Cross Canada Tour Lecture
Sponsored by the Canadian Catalysis Foundation
We have been fascinated by phenomena occurring at the boundaries which has grown over the years with confluence of chemical and biological sciences and engineering, the formation of nanoparticles, pores and the interfaces residing within them. On one hand, network models and percolation processes in reservoir rocks, enhanced oil recovery and coal gasification, hydrogen generation to the finer aspects of multiphase reaction engineering and Green Chemistry. There is a very interesting thread among this areas which can be broadly viewed as Science & Engineering of Pores, Particles and Interfaces to develop clean and green processes, whether physical, chemical or biological or otherwise.
In recent years, my group has been working in three different areas of Green Chemistry using heterogeneous chemical catalysis, biocatalysis and phase transfer catalysis. New opportunities for the conversion of glycerol into value-added chemicals have emerged in recent years as a result of glycerol’s unique structure, properties, bioavailability, and renewability. Different reaction pathways for selective catalytic conversion of bioglycerol into commodity chemicals include oxidation, hydrogenation (commonly called hydrogenolysis), dehydration, pyrolysis and gasification, steam reforming, thermal reduction into syngas, transesterification, etherification, oligomerization, polymerization, acetalization and carbonylation. The development of novel solid acids, bases, hydrogenation and oxidation catalysts for glycerol conversion will be discussed with examples. A recent area of great interest includes synthesis of enantiopure drugs, separation of racemic mixture and biocatalytic synthesis of fine chemicals. Our work encompasses different approaches to synthesize important pharmaceutical intermediates to overcome the limitations of conventional organic synthesis methods. Immobilized lipases were employed to study some pharmaceutically important reactions, under enzyme catalysis and microwave irradiation including development of kinetic models.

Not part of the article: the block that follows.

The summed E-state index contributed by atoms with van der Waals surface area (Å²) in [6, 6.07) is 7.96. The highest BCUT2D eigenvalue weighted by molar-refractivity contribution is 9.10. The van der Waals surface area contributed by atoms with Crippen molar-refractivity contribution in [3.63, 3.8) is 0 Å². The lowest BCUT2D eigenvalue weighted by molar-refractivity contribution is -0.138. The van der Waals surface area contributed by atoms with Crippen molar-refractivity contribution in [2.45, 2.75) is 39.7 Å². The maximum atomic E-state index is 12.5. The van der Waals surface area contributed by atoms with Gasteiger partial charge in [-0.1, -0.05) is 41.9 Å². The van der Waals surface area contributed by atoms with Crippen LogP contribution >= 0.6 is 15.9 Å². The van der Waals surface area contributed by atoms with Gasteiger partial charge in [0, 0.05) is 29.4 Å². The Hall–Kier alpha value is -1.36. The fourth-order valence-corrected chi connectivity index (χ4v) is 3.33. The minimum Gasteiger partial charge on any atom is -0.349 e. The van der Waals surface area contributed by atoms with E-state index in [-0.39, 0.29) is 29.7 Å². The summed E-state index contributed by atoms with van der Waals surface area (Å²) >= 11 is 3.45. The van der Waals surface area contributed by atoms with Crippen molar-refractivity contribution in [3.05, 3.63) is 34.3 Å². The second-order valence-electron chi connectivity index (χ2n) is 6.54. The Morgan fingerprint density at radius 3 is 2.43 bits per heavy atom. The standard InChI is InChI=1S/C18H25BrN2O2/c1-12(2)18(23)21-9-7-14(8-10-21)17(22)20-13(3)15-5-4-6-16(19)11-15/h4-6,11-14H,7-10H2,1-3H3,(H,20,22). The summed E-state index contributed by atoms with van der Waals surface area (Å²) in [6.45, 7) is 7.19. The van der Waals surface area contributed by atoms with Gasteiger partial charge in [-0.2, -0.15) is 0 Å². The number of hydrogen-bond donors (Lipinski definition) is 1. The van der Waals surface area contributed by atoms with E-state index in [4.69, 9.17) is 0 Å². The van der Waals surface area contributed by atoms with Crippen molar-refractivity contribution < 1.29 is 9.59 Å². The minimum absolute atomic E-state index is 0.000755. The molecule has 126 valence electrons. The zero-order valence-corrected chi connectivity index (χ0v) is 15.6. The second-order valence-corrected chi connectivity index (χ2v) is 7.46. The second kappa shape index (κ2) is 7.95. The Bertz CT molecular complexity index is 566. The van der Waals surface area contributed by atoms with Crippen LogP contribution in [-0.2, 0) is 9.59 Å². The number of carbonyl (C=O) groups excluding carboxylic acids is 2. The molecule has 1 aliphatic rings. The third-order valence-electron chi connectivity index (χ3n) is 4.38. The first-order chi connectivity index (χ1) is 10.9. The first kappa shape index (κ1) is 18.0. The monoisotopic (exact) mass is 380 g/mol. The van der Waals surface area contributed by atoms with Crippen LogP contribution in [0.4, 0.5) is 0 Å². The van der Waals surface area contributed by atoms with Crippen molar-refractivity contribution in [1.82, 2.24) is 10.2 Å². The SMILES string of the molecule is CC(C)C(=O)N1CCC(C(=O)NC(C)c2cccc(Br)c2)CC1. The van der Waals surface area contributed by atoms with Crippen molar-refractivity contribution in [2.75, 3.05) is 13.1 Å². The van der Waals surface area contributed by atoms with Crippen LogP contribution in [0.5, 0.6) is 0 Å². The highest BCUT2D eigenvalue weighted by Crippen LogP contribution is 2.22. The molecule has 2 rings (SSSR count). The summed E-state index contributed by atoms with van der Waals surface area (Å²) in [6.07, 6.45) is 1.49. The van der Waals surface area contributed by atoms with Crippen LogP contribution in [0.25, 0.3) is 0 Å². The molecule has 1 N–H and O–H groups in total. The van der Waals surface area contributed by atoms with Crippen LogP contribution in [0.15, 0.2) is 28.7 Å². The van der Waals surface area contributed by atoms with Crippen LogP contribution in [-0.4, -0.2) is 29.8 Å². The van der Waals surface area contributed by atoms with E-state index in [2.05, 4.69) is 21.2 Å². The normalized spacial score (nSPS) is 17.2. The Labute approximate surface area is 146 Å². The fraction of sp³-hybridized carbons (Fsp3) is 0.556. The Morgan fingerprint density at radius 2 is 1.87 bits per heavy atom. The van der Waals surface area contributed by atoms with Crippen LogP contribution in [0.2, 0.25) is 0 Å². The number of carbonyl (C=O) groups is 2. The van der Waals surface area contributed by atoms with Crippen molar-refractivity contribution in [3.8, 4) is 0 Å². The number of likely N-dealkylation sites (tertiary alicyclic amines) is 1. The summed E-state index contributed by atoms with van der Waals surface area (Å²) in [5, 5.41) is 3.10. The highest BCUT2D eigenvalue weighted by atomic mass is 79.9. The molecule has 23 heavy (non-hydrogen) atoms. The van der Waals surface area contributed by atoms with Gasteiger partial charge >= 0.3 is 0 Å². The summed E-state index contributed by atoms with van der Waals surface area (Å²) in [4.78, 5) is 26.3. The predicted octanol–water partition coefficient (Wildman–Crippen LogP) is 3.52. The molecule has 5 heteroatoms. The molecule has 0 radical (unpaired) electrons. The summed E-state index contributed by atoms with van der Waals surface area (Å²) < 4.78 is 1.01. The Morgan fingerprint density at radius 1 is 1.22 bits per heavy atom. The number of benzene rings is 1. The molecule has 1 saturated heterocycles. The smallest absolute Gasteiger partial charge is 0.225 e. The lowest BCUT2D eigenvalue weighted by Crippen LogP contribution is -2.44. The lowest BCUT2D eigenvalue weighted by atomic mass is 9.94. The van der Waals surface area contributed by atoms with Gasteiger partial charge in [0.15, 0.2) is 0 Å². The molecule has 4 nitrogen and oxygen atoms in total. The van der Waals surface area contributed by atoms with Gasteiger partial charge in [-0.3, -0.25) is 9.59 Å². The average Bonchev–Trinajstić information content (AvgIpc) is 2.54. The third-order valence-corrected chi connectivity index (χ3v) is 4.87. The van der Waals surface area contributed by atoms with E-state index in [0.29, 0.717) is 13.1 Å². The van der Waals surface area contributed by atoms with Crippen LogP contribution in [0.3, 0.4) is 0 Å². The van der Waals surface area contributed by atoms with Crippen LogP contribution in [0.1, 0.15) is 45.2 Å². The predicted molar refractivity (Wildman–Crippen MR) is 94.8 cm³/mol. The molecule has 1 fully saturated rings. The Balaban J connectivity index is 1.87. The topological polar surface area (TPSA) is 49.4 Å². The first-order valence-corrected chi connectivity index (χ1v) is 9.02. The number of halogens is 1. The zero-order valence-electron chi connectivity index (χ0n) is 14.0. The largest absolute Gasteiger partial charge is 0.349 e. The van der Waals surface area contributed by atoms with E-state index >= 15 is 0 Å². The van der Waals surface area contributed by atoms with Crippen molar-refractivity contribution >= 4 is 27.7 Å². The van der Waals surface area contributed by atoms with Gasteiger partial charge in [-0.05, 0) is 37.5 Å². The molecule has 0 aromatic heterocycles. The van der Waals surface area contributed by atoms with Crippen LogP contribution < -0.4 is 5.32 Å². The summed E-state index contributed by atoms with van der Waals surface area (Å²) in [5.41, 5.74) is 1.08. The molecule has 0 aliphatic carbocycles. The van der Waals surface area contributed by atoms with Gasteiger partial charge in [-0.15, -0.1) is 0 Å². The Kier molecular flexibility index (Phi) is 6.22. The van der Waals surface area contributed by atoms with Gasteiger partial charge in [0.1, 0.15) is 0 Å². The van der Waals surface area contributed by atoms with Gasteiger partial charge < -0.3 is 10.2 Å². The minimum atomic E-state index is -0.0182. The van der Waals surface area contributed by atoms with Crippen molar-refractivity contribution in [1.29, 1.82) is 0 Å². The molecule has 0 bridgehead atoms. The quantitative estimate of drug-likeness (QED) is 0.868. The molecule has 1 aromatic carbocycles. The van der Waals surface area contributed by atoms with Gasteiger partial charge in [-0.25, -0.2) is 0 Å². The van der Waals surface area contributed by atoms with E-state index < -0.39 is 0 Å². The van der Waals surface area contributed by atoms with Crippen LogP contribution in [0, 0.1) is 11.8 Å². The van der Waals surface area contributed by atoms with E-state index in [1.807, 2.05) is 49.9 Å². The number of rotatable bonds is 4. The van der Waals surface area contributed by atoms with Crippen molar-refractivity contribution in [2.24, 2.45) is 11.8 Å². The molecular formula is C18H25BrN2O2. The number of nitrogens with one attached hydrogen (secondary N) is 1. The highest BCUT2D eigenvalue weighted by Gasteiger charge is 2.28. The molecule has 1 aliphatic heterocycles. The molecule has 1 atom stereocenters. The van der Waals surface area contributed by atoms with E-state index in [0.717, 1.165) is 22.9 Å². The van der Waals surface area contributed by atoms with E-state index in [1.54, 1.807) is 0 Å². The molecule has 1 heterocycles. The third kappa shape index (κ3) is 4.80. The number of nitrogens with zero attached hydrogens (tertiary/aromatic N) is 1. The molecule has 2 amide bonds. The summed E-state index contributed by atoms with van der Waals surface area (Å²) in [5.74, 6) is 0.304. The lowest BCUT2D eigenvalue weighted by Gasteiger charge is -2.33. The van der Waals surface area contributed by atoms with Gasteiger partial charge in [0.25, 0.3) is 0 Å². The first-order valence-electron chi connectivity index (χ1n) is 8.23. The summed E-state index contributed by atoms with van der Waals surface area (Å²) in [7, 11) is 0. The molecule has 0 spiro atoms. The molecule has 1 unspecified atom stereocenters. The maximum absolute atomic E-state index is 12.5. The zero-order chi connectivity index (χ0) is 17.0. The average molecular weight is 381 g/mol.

The liquid-liquid phase transfer catalyzed reaction can be intensified by converting it into three-liquid phases. An attractive process for the production of mandelic acid is through reaction between benzaldehyde, sodium hydroxide and chloroform in the presence of polyethylene glycol 4000 as a phase transfer catalyst. We address the modeling of a well-stirred reactor for the foregoing process in which organic droplets surrounded by a thin film of catalyst-rich phase are suspended in the aqueous phase. A population balance model is formulated L-L-L PTC reaction and solved by Monte Carlo simulation using interval of quiescence technique. Transport processes and intrinsic reaction kinetics are extracted from the experiments. This population balance model serves to assess and interpret the relative roles of various processes in L-L-L PTC reaction, such as diffusive transport, reaction and interaction between dispersed phase droplets. The model is expected to be an effective tool for reactor design and scale up.
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